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E: Engine Ignition Advance

MartynG

Well Known and Active Website User
VOC Member
In these long long days of Covid isolation I have been mentally reviewing the preparation of my Comet in preparedness for when (if?) the restrictions on movement are lifted. For months now we have be confined to within 5km of our home .

So over the last 10 years having melted 3 or 4 pistons with the bike used only for touring I revisited the situation - in all cases there was no sign of lean running , actually in every case there were signs of being over rich!

So I now turned my mind to the ignition.

The ATD fitted as standard to ALL VIncent B and C series machines is a Lucas ATD model 47505A/D that provides an advance range at the magneto of 16º to 18º. This translates to an advance range of 32º to 36º at the crank. Depending on the individual ATD the actual advance can be anywhere within that range. And as the ‘fingers’ of the ATD wear, all be it slowly, then the advance range will increase.

It is generally acknowledged that the ignition sweet spot for easy and reliable starting is 4º BTDC (before top dead centre).

Reference to the Vincent Riders Handbook 10th edition advises ignition timing of 38/40º BTDC at full advance for twins but only 37/38º BTDC for singles. For twins this fits in exactly with an original unworn ATD and is close to the lower limit for singles. So why the need to fiddle with something that’s within the original specification? Compression ratio and fuel volatility.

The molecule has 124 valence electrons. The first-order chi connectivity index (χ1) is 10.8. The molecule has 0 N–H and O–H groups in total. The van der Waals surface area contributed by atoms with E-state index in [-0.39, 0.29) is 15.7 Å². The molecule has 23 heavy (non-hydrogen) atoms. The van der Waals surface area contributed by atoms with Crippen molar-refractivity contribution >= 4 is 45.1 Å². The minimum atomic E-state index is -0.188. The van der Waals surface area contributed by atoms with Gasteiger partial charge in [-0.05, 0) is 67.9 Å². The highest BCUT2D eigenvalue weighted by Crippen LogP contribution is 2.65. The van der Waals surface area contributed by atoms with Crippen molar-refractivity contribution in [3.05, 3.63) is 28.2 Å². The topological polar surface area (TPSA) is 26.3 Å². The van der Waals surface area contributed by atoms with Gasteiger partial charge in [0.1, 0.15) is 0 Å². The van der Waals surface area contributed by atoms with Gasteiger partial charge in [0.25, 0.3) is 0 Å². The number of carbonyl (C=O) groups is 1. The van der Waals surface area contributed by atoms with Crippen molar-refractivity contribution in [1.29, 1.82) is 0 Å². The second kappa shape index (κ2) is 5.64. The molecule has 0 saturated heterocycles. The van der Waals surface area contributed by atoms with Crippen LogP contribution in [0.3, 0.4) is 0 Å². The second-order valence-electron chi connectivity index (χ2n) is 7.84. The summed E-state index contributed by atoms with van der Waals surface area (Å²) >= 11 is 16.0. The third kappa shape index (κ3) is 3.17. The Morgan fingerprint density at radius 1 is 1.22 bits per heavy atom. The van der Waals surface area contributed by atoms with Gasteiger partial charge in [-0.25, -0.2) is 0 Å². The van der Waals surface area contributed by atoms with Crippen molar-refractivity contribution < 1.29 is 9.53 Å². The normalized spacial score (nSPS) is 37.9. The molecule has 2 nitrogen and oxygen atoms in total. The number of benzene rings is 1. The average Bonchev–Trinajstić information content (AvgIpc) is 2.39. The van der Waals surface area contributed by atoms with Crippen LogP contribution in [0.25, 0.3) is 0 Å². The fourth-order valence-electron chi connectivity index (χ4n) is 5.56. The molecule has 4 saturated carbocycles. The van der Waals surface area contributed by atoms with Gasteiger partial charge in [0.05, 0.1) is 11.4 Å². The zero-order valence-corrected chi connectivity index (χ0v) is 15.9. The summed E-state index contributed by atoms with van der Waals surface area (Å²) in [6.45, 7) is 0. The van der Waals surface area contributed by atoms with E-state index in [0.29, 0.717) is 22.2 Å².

Fuel Volatility: Vincent motors were designed over 70 years ago and were intended to operate on ‘pool’ fuel that had a very low octane rating, but more importantly burnt relatively slowly. Modern fuels have much higher octane ratings and burn much much faster. This faster burning means that combustion will happen much faster and with the ‘original’ ignition timing this results in peak combustion pressure inside the cylinder happening well BEFORE the piston reaches the top of its upward stroke. This has 2, both undesirable, effects. First it tries to force the piston back down the cylinder, before it has reached TDC putting a massive destructive load on the bottom end of the motor, especially the big end bearings. Another consequence of this is excessive heat generation that can lead to piston overheating and failure. Second effect of this faster burning is that almost, if not all, of the charge has been expended before the piston gets to TDC resulting in output power being diminished.